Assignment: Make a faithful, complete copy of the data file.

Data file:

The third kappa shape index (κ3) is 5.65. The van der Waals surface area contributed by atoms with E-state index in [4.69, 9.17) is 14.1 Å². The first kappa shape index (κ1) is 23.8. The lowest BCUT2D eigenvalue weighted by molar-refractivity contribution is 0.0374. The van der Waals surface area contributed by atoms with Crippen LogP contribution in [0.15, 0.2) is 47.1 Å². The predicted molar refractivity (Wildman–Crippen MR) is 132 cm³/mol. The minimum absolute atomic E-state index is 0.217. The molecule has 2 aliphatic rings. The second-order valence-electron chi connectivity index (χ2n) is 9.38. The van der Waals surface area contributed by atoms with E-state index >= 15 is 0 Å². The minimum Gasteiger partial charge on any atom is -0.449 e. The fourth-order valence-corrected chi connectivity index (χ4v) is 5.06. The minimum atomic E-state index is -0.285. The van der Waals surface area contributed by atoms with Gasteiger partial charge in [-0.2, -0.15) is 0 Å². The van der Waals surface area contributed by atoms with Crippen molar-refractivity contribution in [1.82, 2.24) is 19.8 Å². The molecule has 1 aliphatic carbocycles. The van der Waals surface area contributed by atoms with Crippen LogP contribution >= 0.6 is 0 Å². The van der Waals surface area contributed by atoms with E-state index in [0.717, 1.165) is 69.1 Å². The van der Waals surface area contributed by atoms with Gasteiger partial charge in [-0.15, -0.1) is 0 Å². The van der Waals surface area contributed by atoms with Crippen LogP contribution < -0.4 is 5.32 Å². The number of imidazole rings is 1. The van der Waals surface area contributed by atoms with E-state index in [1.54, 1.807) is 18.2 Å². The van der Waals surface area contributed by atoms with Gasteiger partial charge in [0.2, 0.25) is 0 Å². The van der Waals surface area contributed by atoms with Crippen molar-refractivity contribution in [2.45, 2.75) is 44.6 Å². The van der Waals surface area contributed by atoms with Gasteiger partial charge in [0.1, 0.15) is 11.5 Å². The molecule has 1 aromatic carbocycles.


The third kappa shape index (κ3) is 5.65. The van der Waals surface area contributed by atoms with E-state index in [4.69, 9.17) is 14.1 Å². The first kappa shape index (κ1) is 23.8. The lowest BCUT2D eigenvalue weighted by molar-refractivity contribution is 0.0374. The van der Waals surface area contributed by atoms with Crippen LogP contribution in [0.15, 0.2) is 47.1 Å². The predicted molar refractivity (Wildman–Crippen MR) is 132 cm³/mol. The minimum absolute atomic E-state index is 0.217. The molecule has 2 aliphatic rings. The second-order valence-electron chi connectivity index (χ2n) is 9.38. The van der Waals surface area contributed by atoms with E-state index >= 15 is 0 Å². The minimum Gasteiger partial charge on any atom is -0.449 e. The fourth-order valence-corrected chi connectivity index (χ4v) is 5.06. The minimum atomic E-state index is -0.285. The van der Waals surface area contributed by atoms with Gasteiger partial charge in [-0.2, -0.15) is 0 Å². The van der Waals surface area contributed by atoms with Crippen molar-refractivity contribution in [1.82, 2.24) is 19.8 Å². The molecule has 1 aliphatic carbocycles. The van der Waals surface area contributed by atoms with Crippen LogP contribution >= 0.6 is 0 Å². The van der Waals surface area contributed by atoms with E-state index in [0.717, 1.165) is 69.1 Å². The van der Waals surface area contributed by atoms with Gasteiger partial charge in [-0.15, -0.1) is 0 Å². The van der Waals surface area contributed by atoms with Crippen LogP contribution < -0.4 is 5.32 Å². The number of imidazole rings is 1. The van der Waals surface area contributed by atoms with E-state index in [1.54, 1.807) is 18.2 Å². The van der Waals surface area contributed by atoms with Gasteiger partial charge in [0.2, 0.25) is 0 Å². The van der Waals surface area contributed by atoms with Crippen molar-refractivity contribution in [2.45, 2.75) is 44.6 Å². The van der Waals surface area contributed by atoms with Gasteiger partial charge in [0.1, 0.15) is 11.5 Å². The molecule has 1 aromatic carbocycles.